Effects of pandemic have not yet played out fully, says European Central Bank chief, urging monetary policy patience
High inflation rates are likely to rise further until the end of the year but monetary policy must remain patient and persistent as the climbing prices will probably slow down, the head of the European Central Bank (ECB) said on Friday.
“We are still in a phase where the economy is reopening and the effects of the pandemic have not yet fully played out,” said ECB President Christine Lagarde in a speech at the 31st Frankfurt European Banking Congress.
She said rising energy prices, supply bottlenecks and the withdrawal of virus-driven restrictions were leading to remarkable friction in some sectors.
“This inflation is unwelcome and painful and there are naturally concerns about how long it will last,” she stressed, adding that the ECB was closely monitoring developments.
She also said that the main drivers of inflation should be identified in order to comprehend how monetary policy should respond in the current circumstances.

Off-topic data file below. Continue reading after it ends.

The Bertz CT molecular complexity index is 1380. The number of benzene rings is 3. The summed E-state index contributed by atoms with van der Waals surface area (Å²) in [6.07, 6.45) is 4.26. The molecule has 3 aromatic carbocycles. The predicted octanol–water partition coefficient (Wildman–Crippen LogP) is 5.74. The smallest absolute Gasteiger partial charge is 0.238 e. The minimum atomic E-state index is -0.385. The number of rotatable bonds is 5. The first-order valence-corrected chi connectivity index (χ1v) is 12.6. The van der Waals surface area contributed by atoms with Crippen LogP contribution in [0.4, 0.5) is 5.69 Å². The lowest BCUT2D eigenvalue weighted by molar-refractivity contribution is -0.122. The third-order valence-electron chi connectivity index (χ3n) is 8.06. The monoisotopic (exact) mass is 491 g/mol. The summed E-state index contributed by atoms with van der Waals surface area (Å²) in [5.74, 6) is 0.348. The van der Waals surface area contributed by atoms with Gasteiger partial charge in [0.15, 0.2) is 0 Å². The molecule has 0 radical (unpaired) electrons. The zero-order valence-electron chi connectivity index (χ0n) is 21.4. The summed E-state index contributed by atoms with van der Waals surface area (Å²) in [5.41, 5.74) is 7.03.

“Those drivers are likely to fade over the medium term, which is the horizon that matters for monetary policy. And, because they largely stem from the supply side and energy prices, they will probably slow the pace of the recovery in the near term.”
She also said inflation was rising even as growth was losing momentum in the near term, as supply disruptions constrain production and higher energy prices eat into demand.
The ECB has set a target to ensure inflation stabilizes at a 2% target in the medium term.
Inflation in the euro area saw 4.1% this October, up from 3.4% in September.
The bank also expects real gross domestic product (GDP) to surpass its pre-pandemic levels in the fourth quarter of 2021 two quarters earlier than was previously estimated at the beginning of the year.